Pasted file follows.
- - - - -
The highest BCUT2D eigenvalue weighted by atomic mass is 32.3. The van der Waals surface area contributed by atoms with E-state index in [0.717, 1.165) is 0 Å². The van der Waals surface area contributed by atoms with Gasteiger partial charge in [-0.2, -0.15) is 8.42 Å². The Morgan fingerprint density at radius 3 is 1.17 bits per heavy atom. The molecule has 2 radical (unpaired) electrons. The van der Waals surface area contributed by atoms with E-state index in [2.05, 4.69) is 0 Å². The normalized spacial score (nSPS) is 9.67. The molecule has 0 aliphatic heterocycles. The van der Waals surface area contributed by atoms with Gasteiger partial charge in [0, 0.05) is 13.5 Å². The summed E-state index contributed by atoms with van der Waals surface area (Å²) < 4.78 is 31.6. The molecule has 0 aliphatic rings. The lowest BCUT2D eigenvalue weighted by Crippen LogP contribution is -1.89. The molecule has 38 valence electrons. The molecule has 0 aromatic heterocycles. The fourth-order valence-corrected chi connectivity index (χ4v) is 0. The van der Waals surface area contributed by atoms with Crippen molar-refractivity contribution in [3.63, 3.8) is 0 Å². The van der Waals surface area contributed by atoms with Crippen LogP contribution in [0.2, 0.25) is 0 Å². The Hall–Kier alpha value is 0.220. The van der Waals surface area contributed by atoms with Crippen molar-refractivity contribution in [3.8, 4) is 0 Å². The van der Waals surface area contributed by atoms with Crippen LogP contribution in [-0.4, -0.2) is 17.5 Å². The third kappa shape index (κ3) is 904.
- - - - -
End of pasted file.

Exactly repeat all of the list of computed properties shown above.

The highest BCUT2D eigenvalue weighted by atomic mass is 32.3. The van der Waals surface area contributed by atoms with E-state index in [0.717, 1.165) is 0 Å². The van der Waals surface area contributed by atoms with Gasteiger partial charge in [-0.2, -0.15) is 8.42 Å². The Morgan fingerprint density at radius 3 is 1.17 bits per heavy atom. The molecule has 2 radical (unpaired) electrons. The van der Waals surface area contributed by atoms with E-state index in [2.05, 4.69) is 0 Å². The normalized spacial score (nSPS) is 9.67. The molecule has 0 aliphatic heterocycles. The van der Waals surface area contributed by atoms with Gasteiger partial charge in [0, 0.05) is 13.5 Å². The summed E-state index contributed by atoms with van der Waals surface area (Å²) < 4.78 is 31.6. The molecule has 0 aliphatic rings. The lowest BCUT2D eigenvalue weighted by Crippen LogP contribution is -1.89. The molecule has 38 valence electrons. The molecule has 0 aromatic heterocycles. The fourth-order valence-corrected chi connectivity index (χ4v) is 0. The van der Waals surface area contributed by atoms with Crippen molar-refractivity contribution in [3.63, 3.8) is 0 Å². The van der Waals surface area contributed by atoms with Crippen LogP contribution in [0.2, 0.25) is 0 Å². The Hall–Kier alpha value is 0.220. The van der Waals surface area contributed by atoms with Crippen molar-refractivity contribution in [3.8, 4) is 0 Å². The van der Waals surface area contributed by atoms with Crippen LogP contribution in [-0.4, -0.2) is 17.5 Å². The third kappa shape index (κ3) is 904.